Sweet, sour, salty, umami, and….bitter. Probably the least favorite taste. We all knew this moment would come: the post that dealt with my graduate school research. I promise I won’t go super nerdy on you though…just a little!
As you all know (or not depending on whether you’re a regular here haha), I am working toward a master’s degree in food science at Penn State. I was actually so excited when I heard about my admission to Penn State that I cried…quite a bit actually. The good news is that I was in the presence of great friends, so no embarrassment!
In my research I investigate the bitter taste and how to mask it for medication and health food applications. I have come across a lot of ideas about taste and how it is perceived. Bitter is by far the most interesting of the five tastes primarily because it is the most complex. Jennifer McLagan, the James Beard award-winning cookbook author, thinks bitter is the most interesting because it’s the least investigated. Her new cookbook Bitter talks about this aversion to bitter and uses recipes to elevate bitter ingredients.
My major professor, Dr. John Coupland, gifted me Bitter recently with the expectation, he told me, that I would write a fantastic post about our least-desired friend. Needless to say, I found it incredibly hard to work all day without peaking at the cookbook.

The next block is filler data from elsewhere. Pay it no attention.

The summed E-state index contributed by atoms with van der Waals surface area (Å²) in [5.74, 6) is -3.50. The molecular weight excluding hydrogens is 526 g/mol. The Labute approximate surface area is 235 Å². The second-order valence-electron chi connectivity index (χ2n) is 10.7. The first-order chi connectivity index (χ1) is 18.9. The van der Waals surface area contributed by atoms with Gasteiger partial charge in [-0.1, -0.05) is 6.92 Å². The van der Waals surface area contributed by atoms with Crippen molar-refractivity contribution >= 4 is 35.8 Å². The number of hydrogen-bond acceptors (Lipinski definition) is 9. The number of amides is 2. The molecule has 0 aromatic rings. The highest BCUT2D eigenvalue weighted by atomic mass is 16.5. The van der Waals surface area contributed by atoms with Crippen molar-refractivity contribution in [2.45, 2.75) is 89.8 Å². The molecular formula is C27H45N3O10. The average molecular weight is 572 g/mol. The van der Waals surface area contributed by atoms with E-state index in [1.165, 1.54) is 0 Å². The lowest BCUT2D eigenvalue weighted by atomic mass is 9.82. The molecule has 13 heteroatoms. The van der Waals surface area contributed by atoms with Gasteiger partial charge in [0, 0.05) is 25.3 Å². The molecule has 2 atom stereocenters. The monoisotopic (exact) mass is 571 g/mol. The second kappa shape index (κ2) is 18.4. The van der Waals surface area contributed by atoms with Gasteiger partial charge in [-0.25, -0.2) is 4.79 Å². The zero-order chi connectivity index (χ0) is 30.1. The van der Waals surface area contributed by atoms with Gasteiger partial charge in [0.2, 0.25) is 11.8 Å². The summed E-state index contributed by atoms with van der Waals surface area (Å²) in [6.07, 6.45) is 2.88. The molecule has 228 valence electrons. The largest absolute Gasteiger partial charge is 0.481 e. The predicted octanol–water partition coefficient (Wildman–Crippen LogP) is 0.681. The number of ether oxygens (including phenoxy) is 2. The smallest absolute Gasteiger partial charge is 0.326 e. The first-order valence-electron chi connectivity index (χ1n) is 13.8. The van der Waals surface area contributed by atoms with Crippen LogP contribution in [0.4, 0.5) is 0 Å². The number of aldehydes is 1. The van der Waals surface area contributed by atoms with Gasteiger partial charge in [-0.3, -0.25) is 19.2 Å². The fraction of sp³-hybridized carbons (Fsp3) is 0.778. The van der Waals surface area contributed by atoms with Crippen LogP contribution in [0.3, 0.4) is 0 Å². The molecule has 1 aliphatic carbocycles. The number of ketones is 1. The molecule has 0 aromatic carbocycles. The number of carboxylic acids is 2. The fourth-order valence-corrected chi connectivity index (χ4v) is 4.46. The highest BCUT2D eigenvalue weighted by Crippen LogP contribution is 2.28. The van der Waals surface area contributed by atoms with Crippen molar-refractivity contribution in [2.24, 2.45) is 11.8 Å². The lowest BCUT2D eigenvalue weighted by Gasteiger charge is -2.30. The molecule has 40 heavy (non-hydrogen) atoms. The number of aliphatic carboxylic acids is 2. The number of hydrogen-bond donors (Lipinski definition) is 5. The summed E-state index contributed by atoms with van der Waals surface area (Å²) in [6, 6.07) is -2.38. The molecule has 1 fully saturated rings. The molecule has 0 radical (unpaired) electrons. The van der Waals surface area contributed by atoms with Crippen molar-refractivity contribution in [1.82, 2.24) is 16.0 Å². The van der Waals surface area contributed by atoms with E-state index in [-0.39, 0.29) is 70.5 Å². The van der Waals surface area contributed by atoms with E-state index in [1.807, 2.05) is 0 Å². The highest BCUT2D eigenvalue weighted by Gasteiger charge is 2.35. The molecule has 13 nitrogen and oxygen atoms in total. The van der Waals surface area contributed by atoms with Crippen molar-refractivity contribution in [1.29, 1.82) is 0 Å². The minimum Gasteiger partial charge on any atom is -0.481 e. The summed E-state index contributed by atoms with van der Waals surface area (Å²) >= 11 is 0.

Bitter is a taste that is classically thought to have evolved in order to avoid toxins in the environment. It makes sense then, that plants would evolve to take on a bitter flavor for longer survival. This means that there are plenty of sources of bitter out there. Bitter is desirable in a few foods like coffee, beer, and chocolate, but overall, it is avoided like the plague.
Bitter has a very complex path from your food to your brain. First, the food dissolves in the saliva. Once in the saliva, it gets carried to taste receptor cells (I’m not kidding, that’s really how they’re referred to in the scientific field). The taste receptor cells are located within the taste buds. The taste buds are shaped a lot like onions with a small opening at the top called the taste pore. There are four different types of taste buds, actually, and each plays a different role in tasting.
Bitter receptors on taste receptor cells have more than 20 different genes on several different chromosomes. In comparison, sweet and savory only have one for each. Basically that means that we can detect many more types of compounds in foods as bitter that are shaped very differently from each other. On the other hand, things we recognize as sweet all have very similar structures to each other. It’s too bad really…I wish more things tasted like candy! From the taste receptors, the bitter signal moves through the central nervous system to the brain which registers it as bitter.
As an interesting fun fact, other primates have additional genes that code for bitter receptors. Those extra genes have become more of a wild card in humans. This is likely due to the fact that we have evolved due to cooking that reduces some of the toxins in food sources.